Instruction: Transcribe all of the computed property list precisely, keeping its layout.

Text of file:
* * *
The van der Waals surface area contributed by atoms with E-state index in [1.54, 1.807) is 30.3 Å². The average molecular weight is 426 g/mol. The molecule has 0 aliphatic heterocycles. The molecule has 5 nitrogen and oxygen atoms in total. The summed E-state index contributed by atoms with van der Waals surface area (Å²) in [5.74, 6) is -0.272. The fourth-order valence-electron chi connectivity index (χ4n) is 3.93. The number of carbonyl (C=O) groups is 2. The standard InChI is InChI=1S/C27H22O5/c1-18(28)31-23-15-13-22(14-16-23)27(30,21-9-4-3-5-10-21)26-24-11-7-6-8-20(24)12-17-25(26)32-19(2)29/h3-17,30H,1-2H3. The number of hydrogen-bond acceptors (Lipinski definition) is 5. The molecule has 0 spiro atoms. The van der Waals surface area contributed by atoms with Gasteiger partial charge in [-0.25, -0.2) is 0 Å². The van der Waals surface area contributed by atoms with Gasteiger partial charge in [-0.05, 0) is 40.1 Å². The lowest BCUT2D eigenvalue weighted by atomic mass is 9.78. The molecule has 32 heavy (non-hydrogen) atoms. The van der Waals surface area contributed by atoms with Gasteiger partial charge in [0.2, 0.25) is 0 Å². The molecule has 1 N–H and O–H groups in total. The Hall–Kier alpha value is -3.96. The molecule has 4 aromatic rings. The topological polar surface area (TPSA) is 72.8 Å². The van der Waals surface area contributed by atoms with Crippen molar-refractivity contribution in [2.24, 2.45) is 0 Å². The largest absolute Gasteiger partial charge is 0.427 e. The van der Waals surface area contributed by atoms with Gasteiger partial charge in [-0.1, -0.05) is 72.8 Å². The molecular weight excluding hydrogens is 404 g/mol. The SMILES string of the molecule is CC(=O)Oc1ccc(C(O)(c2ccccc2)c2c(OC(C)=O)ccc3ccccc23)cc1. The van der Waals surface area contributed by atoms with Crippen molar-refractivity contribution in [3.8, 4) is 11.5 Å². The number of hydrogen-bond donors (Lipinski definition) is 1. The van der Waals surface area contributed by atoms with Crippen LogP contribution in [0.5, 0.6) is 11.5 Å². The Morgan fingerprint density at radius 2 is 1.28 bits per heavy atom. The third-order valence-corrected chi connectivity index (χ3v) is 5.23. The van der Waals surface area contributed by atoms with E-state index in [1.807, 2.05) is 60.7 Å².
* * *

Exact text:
The van der Waals surface area contributed by atoms with E-state index in [1.54, 1.807) is 30.3 Å². The average molecular weight is 426 g/mol. The molecule has 0 aliphatic heterocycles. The molecule has 5 nitrogen and oxygen atoms in total. The summed E-state index contributed by atoms with van der Waals surface area (Å²) in [5.74, 6) is -0.272. The fourth-order valence-electron chi connectivity index (χ4n) is 3.93. The number of carbonyl (C=O) groups is 2. The standard InChI is InChI=1S/C27H22O5/c1-18(28)31-23-15-13-22(14-16-23)27(30,21-9-4-3-5-10-21)26-24-11-7-6-8-20(24)12-17-25(26)32-19(2)29/h3-17,30H,1-2H3. The number of hydrogen-bond acceptors (Lipinski definition) is 5. The molecule has 0 spiro atoms. The van der Waals surface area contributed by atoms with Gasteiger partial charge in [-0.25, -0.2) is 0 Å². The van der Waals surface area contributed by atoms with Gasteiger partial charge in [-0.05, 0) is 40.1 Å². The lowest BCUT2D eigenvalue weighted by atomic mass is 9.78. The molecule has 32 heavy (non-hydrogen) atoms. The van der Waals surface area contributed by atoms with Gasteiger partial charge in [0.2, 0.25) is 0 Å². The molecule has 1 N–H and O–H groups in total. The Hall–Kier alpha value is -3.96. The molecule has 4 aromatic rings. The topological polar surface area (TPSA) is 72.8 Å². The van der Waals surface area contributed by atoms with Crippen molar-refractivity contribution in [2.24, 2.45) is 0 Å². The largest absolute Gasteiger partial charge is 0.427 e. The van der Waals surface area contributed by atoms with Gasteiger partial charge in [-0.1, -0.05) is 72.8 Å². The molecular weight excluding hydrogens is 404 g/mol. The SMILES string of the molecule is CC(=O)Oc1ccc(C(O)(c2ccccc2)c2c(OC(C)=O)ccc3ccccc23)cc1. The van der Waals surface area contributed by atoms with Crippen molar-refractivity contribution in [3.8, 4) is 11.5 Å². The number of hydrogen-bond donors (Lipinski definition) is 1. The van der Waals surface area contributed by atoms with Crippen LogP contribution in [0.5, 0.6) is 11.5 Å². The Morgan fingerprint density at radius 2 is 1.28 bits per heavy atom. The third-order valence-corrected chi connectivity index (χ3v) is 5.23. The van der Waals surface area contributed by atoms with E-state index in [1.807, 2.05) is 60.7 Å².